2003-07-27
2004-08-22
Twin Lakes
2003-July-27

I waited a year for this hike.   This trails lead up to Elliot Creek into the Barkley Valley.  The historic name of the valley is Lawlaton ("Paradise", having plentiful game and food), it is considered to be a place of spiritual significance within the traditional territory of the local N'Quat'Qua people.
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The area offers good opportunities during summer and fall for hiking and exploring in sub-alpine forest and above treeline.  Winter recreation activities such as ski touring are not advised since regular snow avalanche activity occurs along the steep valley walls, but still some people do it!
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Crossing Crystal Creek
There is limited mechanized use of this trail by the local Cayoosh Recreation Club, which has accepted a stewardship role in managing the valley.   This area has been travelled and hunted for centuries by the N'Quat'Qua people.  Settled in the area of present-day D'Arcy and Anderson Lake, they would often travel southeast over the main divide of the Cascade Range to Duffy Lake on trails along Haylmore and Common Johnny Creeks.
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A pack trail was established in the 1930's which followed that route from Anderson Lake to Common Johnny Creek, then extended up Elliot Creek to mineral prospects in what is now know as the Barkley Valley.  Prospector Tom Barkley developed the pack trail into a rough mining road in the early 1960's, and he built a cabin for himself.  Barkley's cabin was demolished by an avalanche, but mine workings, old vehicles, and other signs of settlement are still evident in the area.  Dozens of mineral claims were staked in the valley between the old camp and Twin Lakes.

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Native people and other locals continue to hunt, trap and recreate this valley.  An expanding network of logging roads in the last two decades has replaced the lower sections of the original trail.  The climate in this valley, influenced by the Pacific Ocean and by local topography, produces heavy snowfall in the winter and moist, cool summer weather.  Subalpine fir has established itself as the dominant tree species, although hybrid Engelmann spruce, amabilis fir and mountain hemlock may also be found.  Thistle dominates the ground cover here.  It prospers on slopes that are periodically disturbed by avalanches and is know to invade and out-compete other plant species.  A non-native species, thistle may have been introduced to this valley by way of settlers to the area and their cattle.  While thistle blooms in brilliant colour in late summer or fall, other flowers such as Indian paintbrush and avalanche lilies bloom earlier in the spring and summer.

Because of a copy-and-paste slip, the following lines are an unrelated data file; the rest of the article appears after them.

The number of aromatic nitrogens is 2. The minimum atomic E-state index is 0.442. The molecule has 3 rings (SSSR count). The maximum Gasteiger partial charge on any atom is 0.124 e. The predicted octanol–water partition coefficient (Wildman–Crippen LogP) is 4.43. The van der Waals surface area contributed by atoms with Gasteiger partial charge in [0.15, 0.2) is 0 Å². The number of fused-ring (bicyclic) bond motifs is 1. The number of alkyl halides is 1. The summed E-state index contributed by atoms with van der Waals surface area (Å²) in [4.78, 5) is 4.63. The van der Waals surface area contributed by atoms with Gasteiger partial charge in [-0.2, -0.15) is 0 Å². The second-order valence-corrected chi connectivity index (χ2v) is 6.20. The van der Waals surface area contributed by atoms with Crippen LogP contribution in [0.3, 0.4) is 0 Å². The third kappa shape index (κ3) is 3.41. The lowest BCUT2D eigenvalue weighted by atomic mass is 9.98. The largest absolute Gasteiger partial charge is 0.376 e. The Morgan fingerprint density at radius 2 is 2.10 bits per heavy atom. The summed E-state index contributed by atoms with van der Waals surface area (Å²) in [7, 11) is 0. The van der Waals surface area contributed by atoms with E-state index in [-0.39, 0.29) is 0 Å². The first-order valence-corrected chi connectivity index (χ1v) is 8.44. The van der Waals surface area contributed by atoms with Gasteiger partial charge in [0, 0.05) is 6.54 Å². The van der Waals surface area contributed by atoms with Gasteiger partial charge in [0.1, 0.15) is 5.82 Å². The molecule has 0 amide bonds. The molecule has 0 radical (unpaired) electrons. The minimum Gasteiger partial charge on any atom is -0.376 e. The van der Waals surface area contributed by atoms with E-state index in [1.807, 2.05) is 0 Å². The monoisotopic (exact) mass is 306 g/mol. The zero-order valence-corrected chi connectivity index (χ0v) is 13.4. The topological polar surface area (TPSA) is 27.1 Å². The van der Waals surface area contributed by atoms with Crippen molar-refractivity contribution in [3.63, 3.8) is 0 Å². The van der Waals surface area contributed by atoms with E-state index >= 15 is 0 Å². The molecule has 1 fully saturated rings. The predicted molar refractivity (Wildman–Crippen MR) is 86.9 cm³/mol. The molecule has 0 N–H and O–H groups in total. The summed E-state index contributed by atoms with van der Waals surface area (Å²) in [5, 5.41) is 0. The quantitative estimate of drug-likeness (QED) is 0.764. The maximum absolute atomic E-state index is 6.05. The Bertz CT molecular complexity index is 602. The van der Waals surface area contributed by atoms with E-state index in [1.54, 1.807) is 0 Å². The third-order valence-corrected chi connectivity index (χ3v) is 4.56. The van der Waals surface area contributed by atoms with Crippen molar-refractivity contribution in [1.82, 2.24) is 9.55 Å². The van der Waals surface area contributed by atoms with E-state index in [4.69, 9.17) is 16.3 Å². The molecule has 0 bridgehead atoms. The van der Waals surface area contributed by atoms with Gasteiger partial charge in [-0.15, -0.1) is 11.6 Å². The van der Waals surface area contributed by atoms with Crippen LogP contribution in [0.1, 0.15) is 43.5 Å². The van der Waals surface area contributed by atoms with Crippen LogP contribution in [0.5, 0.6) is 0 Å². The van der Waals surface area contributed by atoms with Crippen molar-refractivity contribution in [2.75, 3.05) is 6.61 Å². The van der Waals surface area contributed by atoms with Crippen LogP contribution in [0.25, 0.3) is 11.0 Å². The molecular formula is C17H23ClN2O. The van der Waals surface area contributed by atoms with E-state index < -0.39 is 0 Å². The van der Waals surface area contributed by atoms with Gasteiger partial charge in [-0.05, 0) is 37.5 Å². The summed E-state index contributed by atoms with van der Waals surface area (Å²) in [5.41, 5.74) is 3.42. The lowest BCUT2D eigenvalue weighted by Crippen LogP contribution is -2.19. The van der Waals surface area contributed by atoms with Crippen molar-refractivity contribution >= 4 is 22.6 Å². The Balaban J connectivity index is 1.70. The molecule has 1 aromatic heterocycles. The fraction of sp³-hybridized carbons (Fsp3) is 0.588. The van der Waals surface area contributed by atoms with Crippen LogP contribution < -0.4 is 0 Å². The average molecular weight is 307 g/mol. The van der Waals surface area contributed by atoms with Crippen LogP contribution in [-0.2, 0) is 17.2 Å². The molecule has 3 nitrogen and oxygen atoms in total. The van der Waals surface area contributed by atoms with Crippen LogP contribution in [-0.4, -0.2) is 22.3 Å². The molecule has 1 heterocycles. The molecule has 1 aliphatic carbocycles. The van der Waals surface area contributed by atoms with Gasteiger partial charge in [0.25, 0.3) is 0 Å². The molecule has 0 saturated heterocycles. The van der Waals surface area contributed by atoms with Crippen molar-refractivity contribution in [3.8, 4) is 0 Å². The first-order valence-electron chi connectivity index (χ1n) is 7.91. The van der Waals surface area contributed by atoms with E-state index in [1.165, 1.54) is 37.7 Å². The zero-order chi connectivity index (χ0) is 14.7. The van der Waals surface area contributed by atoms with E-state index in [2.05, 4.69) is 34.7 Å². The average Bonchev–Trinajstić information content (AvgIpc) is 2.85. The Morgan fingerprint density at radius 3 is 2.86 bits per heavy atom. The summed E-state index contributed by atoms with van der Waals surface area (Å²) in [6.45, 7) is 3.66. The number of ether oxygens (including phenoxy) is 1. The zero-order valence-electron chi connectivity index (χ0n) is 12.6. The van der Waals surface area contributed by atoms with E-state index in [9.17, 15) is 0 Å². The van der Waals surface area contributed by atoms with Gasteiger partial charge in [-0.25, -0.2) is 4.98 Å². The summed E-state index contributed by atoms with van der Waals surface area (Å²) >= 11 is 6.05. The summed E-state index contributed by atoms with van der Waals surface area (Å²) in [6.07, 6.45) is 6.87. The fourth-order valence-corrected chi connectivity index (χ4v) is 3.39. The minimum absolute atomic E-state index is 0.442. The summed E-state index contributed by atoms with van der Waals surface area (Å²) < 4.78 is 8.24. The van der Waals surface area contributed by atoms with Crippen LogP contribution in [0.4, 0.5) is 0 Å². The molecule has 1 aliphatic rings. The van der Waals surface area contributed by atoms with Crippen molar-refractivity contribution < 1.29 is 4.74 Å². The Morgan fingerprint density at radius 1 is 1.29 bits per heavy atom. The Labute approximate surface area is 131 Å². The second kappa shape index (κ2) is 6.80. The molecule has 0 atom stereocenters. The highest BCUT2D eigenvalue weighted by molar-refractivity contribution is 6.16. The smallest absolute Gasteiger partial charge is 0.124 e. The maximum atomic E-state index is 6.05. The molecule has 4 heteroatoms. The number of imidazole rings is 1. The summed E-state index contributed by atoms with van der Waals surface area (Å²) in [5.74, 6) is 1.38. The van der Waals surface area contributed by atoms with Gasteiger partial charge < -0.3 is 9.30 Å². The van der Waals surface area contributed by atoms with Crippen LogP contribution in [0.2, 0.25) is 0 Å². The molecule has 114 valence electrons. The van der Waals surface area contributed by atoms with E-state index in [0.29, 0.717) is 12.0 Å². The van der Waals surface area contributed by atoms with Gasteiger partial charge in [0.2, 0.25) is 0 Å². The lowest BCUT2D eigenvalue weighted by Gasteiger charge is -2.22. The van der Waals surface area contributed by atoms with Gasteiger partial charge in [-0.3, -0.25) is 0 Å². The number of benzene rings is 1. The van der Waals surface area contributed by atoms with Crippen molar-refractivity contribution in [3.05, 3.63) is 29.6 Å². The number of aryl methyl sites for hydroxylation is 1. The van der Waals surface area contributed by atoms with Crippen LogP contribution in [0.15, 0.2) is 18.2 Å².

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After 9 kms you reach the end of the ATV trail, but still 40 minutes remain to visit our final destination "Twin Lakes".  At higher elevations the tree cover gives way to subalpine meadows, heath communities dominated by dwarf evergreen shrubs, and assorted plants, mosses, and lichens growing among the talus slopes and rocky outcrops.  Hardy, low-growing alpine plants are indicative of the harsher climate above treeline.  These complex plant communities have evolved over time to become important ecosystem components that help support a variety of life, including the large mountain goat population in the valley.  Alpine plant communities take a long time to recover from disturbance, which is why mechanized recreation is not permitted off the trail.
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After 10 minutes of the "End of Trail" sign and at 2100 msn the first Twin Lake was reached.

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Then, again we turn around and we have a beautiful view of the valley and the mountains.

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This lake has a gorgeous green hue and is strangely shallower in the middle that at the edges.

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Then we follow a sketchy trail around the west side of the lake.

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The last 100 meters before the second lake are quite steep.

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After 30 minutes we reach the upper lake right on the divide.  I couldn't take the picture from the divide because my digital camera's card was full :(

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Round trip: 21 km (12.6 mi)
Elevation gain: 1040 m (3400 ft)
High point: 2260 m (7400 ft)
Time spent: 8 hours.

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